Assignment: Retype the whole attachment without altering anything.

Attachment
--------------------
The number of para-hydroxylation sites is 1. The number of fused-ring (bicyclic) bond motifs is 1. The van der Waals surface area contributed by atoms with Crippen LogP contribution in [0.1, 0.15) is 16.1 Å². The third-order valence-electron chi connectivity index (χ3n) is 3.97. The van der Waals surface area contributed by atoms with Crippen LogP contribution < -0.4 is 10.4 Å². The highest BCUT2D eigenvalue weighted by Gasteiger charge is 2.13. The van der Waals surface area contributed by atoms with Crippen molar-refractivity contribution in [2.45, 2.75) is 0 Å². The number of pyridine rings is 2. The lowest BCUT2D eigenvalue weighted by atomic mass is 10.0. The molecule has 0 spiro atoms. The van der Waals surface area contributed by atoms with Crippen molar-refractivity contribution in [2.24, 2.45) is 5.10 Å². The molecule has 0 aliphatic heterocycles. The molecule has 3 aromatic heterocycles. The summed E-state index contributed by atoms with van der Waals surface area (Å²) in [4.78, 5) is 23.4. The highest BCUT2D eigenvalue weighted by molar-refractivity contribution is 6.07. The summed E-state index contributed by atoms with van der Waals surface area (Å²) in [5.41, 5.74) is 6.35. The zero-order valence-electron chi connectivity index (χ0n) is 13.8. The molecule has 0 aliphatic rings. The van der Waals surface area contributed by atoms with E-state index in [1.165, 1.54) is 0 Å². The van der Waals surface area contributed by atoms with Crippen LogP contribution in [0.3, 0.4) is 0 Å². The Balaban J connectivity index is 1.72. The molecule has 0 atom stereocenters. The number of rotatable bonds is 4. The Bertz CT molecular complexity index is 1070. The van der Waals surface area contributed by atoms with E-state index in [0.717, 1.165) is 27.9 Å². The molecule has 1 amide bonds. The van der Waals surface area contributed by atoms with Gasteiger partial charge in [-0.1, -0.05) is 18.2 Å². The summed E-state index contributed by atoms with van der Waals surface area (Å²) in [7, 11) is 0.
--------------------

The number of para-hydroxylation sites is 1. The number of fused-ring (bicyclic) bond motifs is 1. The van der Waals surface area contributed by atoms with Crippen LogP contribution in [0.1, 0.15) is 16.1 Å². The third-order valence-electron chi connectivity index (χ3n) is 3.97. The van der Waals surface area contributed by atoms with Crippen LogP contribution < -0.4 is 10.4 Å². The highest BCUT2D eigenvalue weighted by Gasteiger charge is 2.13. The van der Waals surface area contributed by atoms with Crippen molar-refractivity contribution in [2.45, 2.75) is 0 Å². The number of pyridine rings is 2. The lowest BCUT2D eigenvalue weighted by atomic mass is 10.0. The molecule has 0 spiro atoms. The van der Waals surface area contributed by atoms with Crippen molar-refractivity contribution in [2.24, 2.45) is 5.10 Å². The molecule has 0 aliphatic heterocycles. The molecule has 3 aromatic heterocycles. The summed E-state index contributed by atoms with van der Waals surface area (Å²) in [4.78, 5) is 23.4. The highest BCUT2D eigenvalue weighted by molar-refractivity contribution is 6.07. The summed E-state index contributed by atoms with van der Waals surface area (Å²) in [5.41, 5.74) is 6.35. The zero-order valence-electron chi connectivity index (χ0n) is 13.8. The molecule has 0 aliphatic rings. The van der Waals surface area contributed by atoms with E-state index in [1.165, 1.54) is 0 Å². The van der Waals surface area contributed by atoms with Crippen LogP contribution in [0.3, 0.4) is 0 Å². The Balaban J connectivity index is 1.72. The molecule has 0 atom stereocenters. The number of rotatable bonds is 4. The Bertz CT molecular complexity index is 1070. The van der Waals surface area contributed by atoms with E-state index in [0.717, 1.165) is 27.9 Å². The molecule has 1 amide bonds. The van der Waals surface area contributed by atoms with Gasteiger partial charge in [-0.1, -0.05) is 18.2 Å². The summed E-state index contributed by atoms with van der Waals surface area (Å²) in [7, 11) is 0.